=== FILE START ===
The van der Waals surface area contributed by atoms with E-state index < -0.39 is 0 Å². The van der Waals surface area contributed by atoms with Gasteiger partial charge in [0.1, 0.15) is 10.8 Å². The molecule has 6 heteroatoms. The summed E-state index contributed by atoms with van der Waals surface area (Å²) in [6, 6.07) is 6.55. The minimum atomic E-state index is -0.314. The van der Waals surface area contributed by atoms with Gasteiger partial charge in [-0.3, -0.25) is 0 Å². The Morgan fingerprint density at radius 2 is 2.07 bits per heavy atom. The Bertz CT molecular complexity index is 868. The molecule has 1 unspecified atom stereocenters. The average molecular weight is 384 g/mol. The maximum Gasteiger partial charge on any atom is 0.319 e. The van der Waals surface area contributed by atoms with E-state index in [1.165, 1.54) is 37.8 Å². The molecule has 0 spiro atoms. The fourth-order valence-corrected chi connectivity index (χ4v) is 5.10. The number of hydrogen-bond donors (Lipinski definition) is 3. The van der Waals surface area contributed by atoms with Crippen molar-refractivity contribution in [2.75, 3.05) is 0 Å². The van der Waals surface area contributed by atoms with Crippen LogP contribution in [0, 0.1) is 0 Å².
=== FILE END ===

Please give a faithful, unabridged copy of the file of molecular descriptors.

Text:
The van der Waals surface area contributed by atoms with E-state index < -0.39 is 0 Å². The van der Waals surface area contributed by atoms with Gasteiger partial charge in [0.1, 0.15) is 10.8 Å². The molecule has 6 heteroatoms. The summed E-state index contributed by atoms with van der Waals surface area (Å²) in [6, 6.07) is 6.55. The minimum atomic E-state index is -0.314. The van der Waals surface area contributed by atoms with Gasteiger partial charge in [-0.3, -0.25) is 0 Å². The Morgan fingerprint density at radius 2 is 2.07 bits per heavy atom. The Bertz CT molecular complexity index is 868. The molecule has 1 unspecified atom stereocenters. The average molecular weight is 384 g/mol. The maximum Gasteiger partial charge on any atom is 0.319 e. The van der Waals surface area contributed by atoms with E-state index in [1.165, 1.54) is 37.8 Å². The molecule has 0 spiro atoms. The fourth-order valence-corrected chi connectivity index (χ4v) is 5.10. The number of hydrogen-bond donors (Lipinski definition) is 3. The van der Waals surface area contributed by atoms with Crippen molar-refractivity contribution in [2.75, 3.05) is 0 Å². The van der Waals surface area contributed by atoms with Crippen LogP contribution in [0, 0.1) is 0 Å².